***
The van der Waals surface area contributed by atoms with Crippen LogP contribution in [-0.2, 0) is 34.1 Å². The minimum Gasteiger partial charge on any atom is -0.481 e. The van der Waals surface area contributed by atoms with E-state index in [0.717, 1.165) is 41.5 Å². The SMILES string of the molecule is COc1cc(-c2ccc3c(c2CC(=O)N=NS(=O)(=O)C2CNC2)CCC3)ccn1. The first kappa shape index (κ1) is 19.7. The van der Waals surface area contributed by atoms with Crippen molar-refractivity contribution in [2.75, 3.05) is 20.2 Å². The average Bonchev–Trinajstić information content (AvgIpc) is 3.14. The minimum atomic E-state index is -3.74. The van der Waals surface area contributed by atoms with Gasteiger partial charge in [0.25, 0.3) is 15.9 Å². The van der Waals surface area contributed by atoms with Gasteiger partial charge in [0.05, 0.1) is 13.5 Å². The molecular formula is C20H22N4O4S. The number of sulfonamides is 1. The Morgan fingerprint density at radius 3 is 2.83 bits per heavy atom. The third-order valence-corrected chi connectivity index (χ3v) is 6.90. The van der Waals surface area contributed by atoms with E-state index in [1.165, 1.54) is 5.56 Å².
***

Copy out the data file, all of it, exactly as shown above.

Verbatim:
The van der Waals surface area contributed by atoms with Crippen LogP contribution in [-0.2, 0) is 34.1 Å². The minimum Gasteiger partial charge on any atom is -0.481 e. The van der Waals surface area contributed by atoms with E-state index in [0.717, 1.165) is 41.5 Å². The SMILES string of the molecule is COc1cc(-c2ccc3c(c2CC(=O)N=NS(=O)(=O)C2CNC2)CCC3)ccn1. The first kappa shape index (κ1) is 19.7. The van der Waals surface area contributed by atoms with Crippen molar-refractivity contribution in [2.75, 3.05) is 20.2 Å². The average Bonchev–Trinajstić information content (AvgIpc) is 3.14. The minimum atomic E-state index is -3.74. The van der Waals surface area contributed by atoms with Gasteiger partial charge in [0.25, 0.3) is 15.9 Å². The van der Waals surface area contributed by atoms with Gasteiger partial charge in [0.05, 0.1) is 13.5 Å². The molecular formula is C20H22N4O4S. The number of sulfonamides is 1. The Morgan fingerprint density at radius 3 is 2.83 bits per heavy atom. The third-order valence-corrected chi connectivity index (χ3v) is 6.90. The van der Waals surface area contributed by atoms with E-state index in [1.165, 1.54) is 5.56 Å².